• Infants can turn away and move away in a cold manner, but their hearts are pumping hot: Avoidant infants who turn or move away from their parents on reunion in the Strange Situation, exhibit physiological arousal (elevated heart rate) rather than inhibition (Biobehavioral organization in securely and insecurely attached infants).
  • Avoidants idealize parents, but can’t recall relevant memories – a suppression of realizations that would cause anxiety: “Idealization is coded when respondents provide glowing adjectives about their relationships with parents in childhood, but are unable or unwilling to recall relevant memories. This is consistent with Bowlby’s notion that defensive exclusion (??), followed by partial or complete deactivation of the systems mediating attachment, results in conflicting conscious and unconscious working models of self with attachment figures. Dismissiveness is coded when the respondents recall negative attachment episodes while answering direct questions about separation, rejection and other untoward situations, but render them emotionally “harmless” by discounting their affective importance and influence. We hypothesize that what are being regulated or supressed in such cases are affective components of otherwise relatively accessible working models that might create anxiety if they became full conscious. (Handbook of Attachment Theory. Second Edition. P. 117)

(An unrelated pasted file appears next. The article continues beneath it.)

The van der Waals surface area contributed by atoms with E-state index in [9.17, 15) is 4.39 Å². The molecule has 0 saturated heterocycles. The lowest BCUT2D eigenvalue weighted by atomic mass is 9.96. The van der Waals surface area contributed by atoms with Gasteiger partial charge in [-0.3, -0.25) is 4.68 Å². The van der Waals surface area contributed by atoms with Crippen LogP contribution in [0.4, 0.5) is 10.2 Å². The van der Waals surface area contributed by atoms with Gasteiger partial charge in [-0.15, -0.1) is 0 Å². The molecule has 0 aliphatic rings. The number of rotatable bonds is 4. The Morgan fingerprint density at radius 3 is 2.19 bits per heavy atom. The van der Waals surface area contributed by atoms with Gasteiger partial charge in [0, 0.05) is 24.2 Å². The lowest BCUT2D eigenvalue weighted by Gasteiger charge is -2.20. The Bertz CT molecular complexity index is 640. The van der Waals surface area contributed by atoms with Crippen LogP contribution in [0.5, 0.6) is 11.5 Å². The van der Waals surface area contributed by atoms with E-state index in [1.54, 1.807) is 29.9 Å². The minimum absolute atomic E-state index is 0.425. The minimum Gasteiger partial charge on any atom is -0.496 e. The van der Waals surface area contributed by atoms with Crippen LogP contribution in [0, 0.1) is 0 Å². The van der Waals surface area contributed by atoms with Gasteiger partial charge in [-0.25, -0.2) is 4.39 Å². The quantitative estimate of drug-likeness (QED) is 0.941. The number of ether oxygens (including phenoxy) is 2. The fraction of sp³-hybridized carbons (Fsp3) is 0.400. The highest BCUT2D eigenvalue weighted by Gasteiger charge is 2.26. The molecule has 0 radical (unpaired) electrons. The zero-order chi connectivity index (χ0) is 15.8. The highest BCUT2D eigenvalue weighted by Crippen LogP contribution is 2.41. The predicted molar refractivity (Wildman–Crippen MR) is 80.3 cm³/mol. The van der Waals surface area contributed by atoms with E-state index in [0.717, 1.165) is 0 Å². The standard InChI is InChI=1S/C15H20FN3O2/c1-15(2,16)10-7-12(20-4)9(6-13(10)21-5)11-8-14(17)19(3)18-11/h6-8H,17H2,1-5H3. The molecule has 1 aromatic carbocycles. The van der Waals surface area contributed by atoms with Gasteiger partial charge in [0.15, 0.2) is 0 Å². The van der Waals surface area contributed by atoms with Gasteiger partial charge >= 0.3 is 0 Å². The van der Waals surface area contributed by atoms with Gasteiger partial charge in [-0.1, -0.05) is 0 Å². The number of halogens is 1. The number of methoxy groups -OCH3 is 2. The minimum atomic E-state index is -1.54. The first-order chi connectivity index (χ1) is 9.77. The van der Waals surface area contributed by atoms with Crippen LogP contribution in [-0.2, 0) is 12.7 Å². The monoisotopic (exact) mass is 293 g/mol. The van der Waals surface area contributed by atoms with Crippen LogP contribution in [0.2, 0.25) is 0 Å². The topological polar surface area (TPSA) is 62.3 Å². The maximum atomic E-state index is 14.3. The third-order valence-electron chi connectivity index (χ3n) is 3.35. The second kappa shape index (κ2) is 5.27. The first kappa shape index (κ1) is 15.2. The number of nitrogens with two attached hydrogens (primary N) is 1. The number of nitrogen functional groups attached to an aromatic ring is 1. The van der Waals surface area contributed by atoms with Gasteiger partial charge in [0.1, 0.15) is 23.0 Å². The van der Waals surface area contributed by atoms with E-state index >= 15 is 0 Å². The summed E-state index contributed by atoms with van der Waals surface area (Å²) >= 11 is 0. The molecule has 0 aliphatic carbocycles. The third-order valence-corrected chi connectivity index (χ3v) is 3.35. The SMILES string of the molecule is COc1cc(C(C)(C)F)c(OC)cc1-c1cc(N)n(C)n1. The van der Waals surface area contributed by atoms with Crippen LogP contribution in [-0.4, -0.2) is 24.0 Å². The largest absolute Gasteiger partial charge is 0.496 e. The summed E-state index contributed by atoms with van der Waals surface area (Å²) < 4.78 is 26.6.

• Withdrawal: Avoidants exhibit both fewer approach behaviours and more withdrawal behaviours. Avoidant attachment and hemispheric lateralisation of the processing of attachment- and emotion-related words
  • Disengage positive emotions: “They [avoidants] can disengage from positive emotions with effective cognitive resources and were harder to get rid of negative emotions with insufficient resource.” Attention Bias of Avoidant Individuals to Attachment Emotion Pictures
  • Avoidance dimension associated with lower inclination to be involved in long-term relationships:Jackson and Kirkpatrick (2007) argued that avoidance dimension was specifically associated with a lower inclination to be involved in long-term relationship due to their inner motivation to avoid intimacy and perceive close relationships as less gratifying, which led them fly when affective comfort ability diminishes. An indication of this could be grasped in stronger links of avoidance dimension of attachment, as compared to anxiety, with relationship dissatisfaction (Brassard et al., 2009Molero et al., 2017). Avoidantly attached individuals’ partners, instead, may not perceive the relationship quality as worsened because they have become acquainted with their relational dynamics; thus, avoidant individuals’ relationships are shorter because they themselves put an end to it (Jang et al., 2002).”Avoidant Attachment, Withdrawal-Aggression Conflict Pattern, and Relationship Satisfaction: A Mediational Dyadic Model